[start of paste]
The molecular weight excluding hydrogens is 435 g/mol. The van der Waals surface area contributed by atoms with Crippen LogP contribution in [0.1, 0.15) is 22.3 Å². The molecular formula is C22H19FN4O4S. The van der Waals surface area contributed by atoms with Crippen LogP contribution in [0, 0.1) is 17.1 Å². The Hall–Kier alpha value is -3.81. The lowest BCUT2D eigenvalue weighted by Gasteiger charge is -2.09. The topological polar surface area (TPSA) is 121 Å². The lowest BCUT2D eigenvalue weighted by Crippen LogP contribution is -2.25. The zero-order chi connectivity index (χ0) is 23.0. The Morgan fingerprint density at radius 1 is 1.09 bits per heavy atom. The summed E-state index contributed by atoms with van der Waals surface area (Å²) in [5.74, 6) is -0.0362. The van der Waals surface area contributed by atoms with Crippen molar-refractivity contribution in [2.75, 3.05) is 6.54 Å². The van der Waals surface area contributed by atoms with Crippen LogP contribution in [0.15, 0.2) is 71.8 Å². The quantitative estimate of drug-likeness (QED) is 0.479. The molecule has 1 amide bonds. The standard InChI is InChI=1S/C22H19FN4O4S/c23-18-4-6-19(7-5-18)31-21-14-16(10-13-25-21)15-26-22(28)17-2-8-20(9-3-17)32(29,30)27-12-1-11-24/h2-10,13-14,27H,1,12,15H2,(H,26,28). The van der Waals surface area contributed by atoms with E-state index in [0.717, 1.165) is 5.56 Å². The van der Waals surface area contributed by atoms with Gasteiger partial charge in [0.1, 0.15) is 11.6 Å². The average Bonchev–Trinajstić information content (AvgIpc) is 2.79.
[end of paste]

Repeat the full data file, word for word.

The molecular weight excluding hydrogens is 435 g/mol. The van der Waals surface area contributed by atoms with Crippen LogP contribution in [0.1, 0.15) is 22.3 Å². The molecular formula is C22H19FN4O4S. The van der Waals surface area contributed by atoms with Crippen LogP contribution in [0, 0.1) is 17.1 Å². The Hall–Kier alpha value is -3.81. The lowest BCUT2D eigenvalue weighted by Gasteiger charge is -2.09. The topological polar surface area (TPSA) is 121 Å². The lowest BCUT2D eigenvalue weighted by Crippen LogP contribution is -2.25. The zero-order chi connectivity index (χ0) is 23.0. The Morgan fingerprint density at radius 1 is 1.09 bits per heavy atom. The summed E-state index contributed by atoms with van der Waals surface area (Å²) in [5.74, 6) is -0.0362. The van der Waals surface area contributed by atoms with Crippen molar-refractivity contribution in [2.75, 3.05) is 6.54 Å². The van der Waals surface area contributed by atoms with Crippen LogP contribution in [0.15, 0.2) is 71.8 Å². The quantitative estimate of drug-likeness (QED) is 0.479. The molecule has 1 amide bonds. The standard InChI is InChI=1S/C22H19FN4O4S/c23-18-4-6-19(7-5-18)31-21-14-16(10-13-25-21)15-26-22(28)17-2-8-20(9-3-17)32(29,30)27-12-1-11-24/h2-10,13-14,27H,1,12,15H2,(H,26,28). The van der Waals surface area contributed by atoms with E-state index in [0.717, 1.165) is 5.56 Å². The van der Waals surface area contributed by atoms with Gasteiger partial charge in [0.1, 0.15) is 11.6 Å². The average Bonchev–Trinajstić information content (AvgIpc) is 2.79.